If we really believe that he was the Son of God, if we really believe that all authority on heaven and earth has been given to him, if we really believe that he is the Judge of the living and the dead, then we are going to want to obey him. Faith leads us to obey our Savior. If we love him,
we will keep his commandments. If we love him, if we have faith that he died for us, then we will want to live for him. Everything we do should be for his honor and glory. We are his people, in his service, willing to do his work.

The commands of Jesus, beginning with the command to repent and believe in him, are the requirements of the new covenant. And if we believe, it is because God has called us; it is because God has already begun to change our hearts. Through repentance and faith in Christ, we are given the Holy Spirit and are promised eternal life in the kingdom of God. This is an eternal covenant, guaranteed by Jesus himself, who is our High Priest interceding for us. He is working in us, perfecting us for his use (Hebrews 10:14).

We have been given exceedingly great promises! Can you believe them? If so, then your faith can be counted as righteousness, just as Abraham’s was. Salvation is God’s gift. If you don’t believe God, salvation won’t be given to you. In the new covenant, faith is required. God forgives our sins because Christ died for us. Because of his one great sacrifice, God can forgive all our sins. And we are acceptable to God only if we have faith.

Terms of the new covenant

The new covenant is not simply a restatement of the old laws. We have already seen in Hebrews 8 that the old covenant is obsolete. Some of its laws have been discarded. Some of its laws have been changed. Some have been continued, and others have been added. The new covenant is different from the old. It not only adds faith and the Holy Spirit, it also removes some of
the laws of the old.

Let’s look at Hebrews 7 to see what the Bible tells us about it. The passage is talking about Jesus being a High Priest forever, even though he is not a Levite. The question is, How can this be? Hebrews 7:12 answers: “For when there is a change of the priesthood, there must also be a change of the law.”

The old covenant said that priests had to be of the family of Aaron. So when Jesus ascends to heaven as our eternal High Priest, it means that the old law has been changed. In fact, it is changed so much that it is set aside. It doesn’t apply any more. We notice that again in verses 18-19: “The former regulation is set aside because it was weak and useless (for the law made nothing perfect), and a better hope is introduced, by which we draw near to God.”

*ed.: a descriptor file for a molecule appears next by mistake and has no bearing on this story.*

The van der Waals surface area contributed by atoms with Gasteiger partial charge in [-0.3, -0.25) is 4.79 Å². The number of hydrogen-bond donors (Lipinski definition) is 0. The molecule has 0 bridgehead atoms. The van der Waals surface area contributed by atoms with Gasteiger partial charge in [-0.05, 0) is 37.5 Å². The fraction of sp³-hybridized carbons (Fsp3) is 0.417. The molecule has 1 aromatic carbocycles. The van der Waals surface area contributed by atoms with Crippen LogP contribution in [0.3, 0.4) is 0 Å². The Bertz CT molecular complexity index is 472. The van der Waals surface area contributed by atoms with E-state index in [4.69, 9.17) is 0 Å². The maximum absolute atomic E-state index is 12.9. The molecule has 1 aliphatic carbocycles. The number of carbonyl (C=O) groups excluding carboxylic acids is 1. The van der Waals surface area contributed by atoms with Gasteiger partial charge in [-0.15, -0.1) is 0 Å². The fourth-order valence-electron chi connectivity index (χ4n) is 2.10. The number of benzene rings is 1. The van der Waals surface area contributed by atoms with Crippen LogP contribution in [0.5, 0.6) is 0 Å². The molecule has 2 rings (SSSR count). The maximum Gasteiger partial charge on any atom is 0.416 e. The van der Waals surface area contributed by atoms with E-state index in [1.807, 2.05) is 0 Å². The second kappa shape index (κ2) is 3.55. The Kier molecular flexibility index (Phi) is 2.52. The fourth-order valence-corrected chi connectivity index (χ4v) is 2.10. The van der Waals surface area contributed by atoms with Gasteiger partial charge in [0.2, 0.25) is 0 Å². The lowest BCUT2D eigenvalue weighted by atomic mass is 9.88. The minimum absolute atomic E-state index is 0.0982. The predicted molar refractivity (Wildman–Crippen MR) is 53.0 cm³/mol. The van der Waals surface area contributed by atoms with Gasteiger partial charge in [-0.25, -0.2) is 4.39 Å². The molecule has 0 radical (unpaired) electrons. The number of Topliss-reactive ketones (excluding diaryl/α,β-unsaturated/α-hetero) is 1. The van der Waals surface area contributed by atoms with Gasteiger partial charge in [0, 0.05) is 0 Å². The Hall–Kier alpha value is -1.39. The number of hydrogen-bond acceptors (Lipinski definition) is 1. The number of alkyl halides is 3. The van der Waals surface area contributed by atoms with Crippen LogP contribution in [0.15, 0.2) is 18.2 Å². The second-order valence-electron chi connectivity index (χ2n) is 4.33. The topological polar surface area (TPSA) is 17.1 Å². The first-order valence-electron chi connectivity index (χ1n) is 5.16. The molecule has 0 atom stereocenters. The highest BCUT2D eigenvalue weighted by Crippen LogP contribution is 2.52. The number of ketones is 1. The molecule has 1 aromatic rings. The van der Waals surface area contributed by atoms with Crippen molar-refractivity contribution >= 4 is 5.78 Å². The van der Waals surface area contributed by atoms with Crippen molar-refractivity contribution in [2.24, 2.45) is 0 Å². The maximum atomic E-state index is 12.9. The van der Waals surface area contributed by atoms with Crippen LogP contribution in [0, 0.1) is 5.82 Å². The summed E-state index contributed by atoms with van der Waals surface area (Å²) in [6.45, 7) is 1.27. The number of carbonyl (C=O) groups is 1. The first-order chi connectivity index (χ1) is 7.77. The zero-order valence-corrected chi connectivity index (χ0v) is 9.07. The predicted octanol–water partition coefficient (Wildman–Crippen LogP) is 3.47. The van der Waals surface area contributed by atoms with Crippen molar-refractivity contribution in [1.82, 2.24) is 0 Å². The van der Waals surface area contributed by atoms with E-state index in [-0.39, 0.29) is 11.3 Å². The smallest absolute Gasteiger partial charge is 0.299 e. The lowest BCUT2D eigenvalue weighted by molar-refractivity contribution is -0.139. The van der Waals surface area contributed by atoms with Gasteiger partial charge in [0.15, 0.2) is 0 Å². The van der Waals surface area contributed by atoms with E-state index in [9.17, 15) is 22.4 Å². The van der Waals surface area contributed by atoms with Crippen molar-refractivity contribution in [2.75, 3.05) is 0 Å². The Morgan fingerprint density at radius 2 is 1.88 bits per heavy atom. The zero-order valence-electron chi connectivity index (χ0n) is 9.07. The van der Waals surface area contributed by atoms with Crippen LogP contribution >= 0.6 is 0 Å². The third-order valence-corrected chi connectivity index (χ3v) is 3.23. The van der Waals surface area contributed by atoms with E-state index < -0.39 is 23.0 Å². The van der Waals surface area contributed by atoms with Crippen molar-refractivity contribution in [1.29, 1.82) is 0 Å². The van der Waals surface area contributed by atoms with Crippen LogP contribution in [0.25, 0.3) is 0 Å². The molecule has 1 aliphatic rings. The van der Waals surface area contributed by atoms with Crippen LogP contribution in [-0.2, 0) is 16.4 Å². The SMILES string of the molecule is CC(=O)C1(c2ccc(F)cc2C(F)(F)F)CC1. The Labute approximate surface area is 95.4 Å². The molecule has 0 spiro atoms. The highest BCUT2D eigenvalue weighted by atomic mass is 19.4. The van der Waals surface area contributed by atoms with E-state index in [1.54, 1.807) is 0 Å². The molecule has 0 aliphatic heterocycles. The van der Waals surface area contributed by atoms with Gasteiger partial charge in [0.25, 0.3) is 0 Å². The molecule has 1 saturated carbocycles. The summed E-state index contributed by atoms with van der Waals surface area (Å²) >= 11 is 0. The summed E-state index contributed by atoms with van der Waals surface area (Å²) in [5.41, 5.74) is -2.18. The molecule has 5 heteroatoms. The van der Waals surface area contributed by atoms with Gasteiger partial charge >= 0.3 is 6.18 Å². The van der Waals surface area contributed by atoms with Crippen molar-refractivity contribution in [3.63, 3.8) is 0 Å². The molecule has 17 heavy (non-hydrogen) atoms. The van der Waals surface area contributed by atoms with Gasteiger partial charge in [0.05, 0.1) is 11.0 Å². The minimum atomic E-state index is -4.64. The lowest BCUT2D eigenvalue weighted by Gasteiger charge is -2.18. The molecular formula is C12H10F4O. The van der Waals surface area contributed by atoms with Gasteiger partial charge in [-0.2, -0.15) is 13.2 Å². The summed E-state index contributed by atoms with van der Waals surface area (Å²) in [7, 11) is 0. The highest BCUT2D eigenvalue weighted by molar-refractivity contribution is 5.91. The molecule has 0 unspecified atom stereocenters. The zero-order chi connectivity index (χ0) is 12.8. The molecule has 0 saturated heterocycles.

The old covenant is set aside because it was weak. It could not make anyone perfect. It could not change their hearts. Now, in the new covenant mediated by Jesus, we have a better hope, better promises, and we can each draw near to God. We can each know the Lord and have a direct relationship with him. Therefore, as verse 22 says, “Jesus has become the guarantee of a better covenant.”

This “setting aside” is not just talking about Levitical and sacrificial laws that were added to the old covenant — it is talking about the old covenant itself. The whole package was set aside and replaced by Christ. “Therefore he is able to save completely those who come to God through him, because he always lives to intercede for them” (verse 25).

Hebrews 10 continues the theme, discussing the prophecies about Christ’s coming and how he did away with all the old covenant offerings.

First he said, “Sacrifices and offerings, burnt offerings and sin offerings you did not desire, nor were you pleased with them” (although the law required them to be made). Then he said, “Here I am, I have come to do your will.” He sets aside the first to establish the second (verses 8-10).

When this passage talks about “first” and “second,” it’s talking about the old and new covenants. Jesus has set aside the first covenant, setting aside some of its laws, so he could establish the new covenant, the new relationship we have with God.

This new covenant has better promises. For one thing, as verse 10 says: “And by that will, we have been made holy through the sacrifice of the body of Jesus Christ once for all.” Through the new covenant, we have been sanctified, made holy to God.